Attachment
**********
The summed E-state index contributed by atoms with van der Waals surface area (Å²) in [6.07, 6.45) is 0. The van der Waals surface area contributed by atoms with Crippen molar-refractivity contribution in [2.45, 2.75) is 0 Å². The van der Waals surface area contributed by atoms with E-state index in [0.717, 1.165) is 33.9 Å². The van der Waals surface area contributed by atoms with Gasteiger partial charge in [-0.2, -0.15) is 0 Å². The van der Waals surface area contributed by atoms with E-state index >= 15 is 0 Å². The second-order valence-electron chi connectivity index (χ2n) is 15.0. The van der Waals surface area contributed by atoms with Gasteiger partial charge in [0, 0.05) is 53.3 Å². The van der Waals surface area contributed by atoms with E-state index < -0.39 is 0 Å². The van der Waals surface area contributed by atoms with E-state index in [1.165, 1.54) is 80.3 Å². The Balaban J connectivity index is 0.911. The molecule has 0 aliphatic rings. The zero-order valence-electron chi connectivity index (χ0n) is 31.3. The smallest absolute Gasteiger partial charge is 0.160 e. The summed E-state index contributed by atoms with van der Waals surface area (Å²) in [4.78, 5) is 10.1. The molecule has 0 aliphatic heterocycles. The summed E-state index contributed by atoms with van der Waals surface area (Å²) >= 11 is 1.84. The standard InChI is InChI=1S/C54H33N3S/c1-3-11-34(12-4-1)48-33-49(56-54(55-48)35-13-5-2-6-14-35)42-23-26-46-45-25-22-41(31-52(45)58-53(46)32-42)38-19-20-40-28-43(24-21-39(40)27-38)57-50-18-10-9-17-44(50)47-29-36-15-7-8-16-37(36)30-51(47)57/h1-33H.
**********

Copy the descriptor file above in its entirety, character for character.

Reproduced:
The summed E-state index contributed by atoms with van der Waals surface area (Å²) in [6.07, 6.45) is 0. The van der Waals surface area contributed by atoms with Crippen molar-refractivity contribution in [2.45, 2.75) is 0 Å². The van der Waals surface area contributed by atoms with E-state index in [0.717, 1.165) is 33.9 Å². The van der Waals surface area contributed by atoms with Gasteiger partial charge in [-0.2, -0.15) is 0 Å². The van der Waals surface area contributed by atoms with E-state index >= 15 is 0 Å². The second-order valence-electron chi connectivity index (χ2n) is 15.0. The van der Waals surface area contributed by atoms with Gasteiger partial charge in [0, 0.05) is 53.3 Å². The van der Waals surface area contributed by atoms with E-state index < -0.39 is 0 Å². The van der Waals surface area contributed by atoms with E-state index in [1.165, 1.54) is 80.3 Å². The Balaban J connectivity index is 0.911. The molecule has 0 aliphatic rings. The zero-order valence-electron chi connectivity index (χ0n) is 31.3. The smallest absolute Gasteiger partial charge is 0.160 e. The summed E-state index contributed by atoms with van der Waals surface area (Å²) in [4.78, 5) is 10.1. The molecule has 0 aliphatic heterocycles. The summed E-state index contributed by atoms with van der Waals surface area (Å²) >= 11 is 1.84. The standard InChI is InChI=1S/C54H33N3S/c1-3-11-34(12-4-1)48-33-49(56-54(55-48)35-13-5-2-6-14-35)42-23-26-46-45-25-22-41(31-52(45)58-53(46)32-42)38-19-20-40-28-43(24-21-39(40)27-38)57-50-18-10-9-17-44(50)47-29-36-15-7-8-16-37(36)30-51(47)57/h1-33H.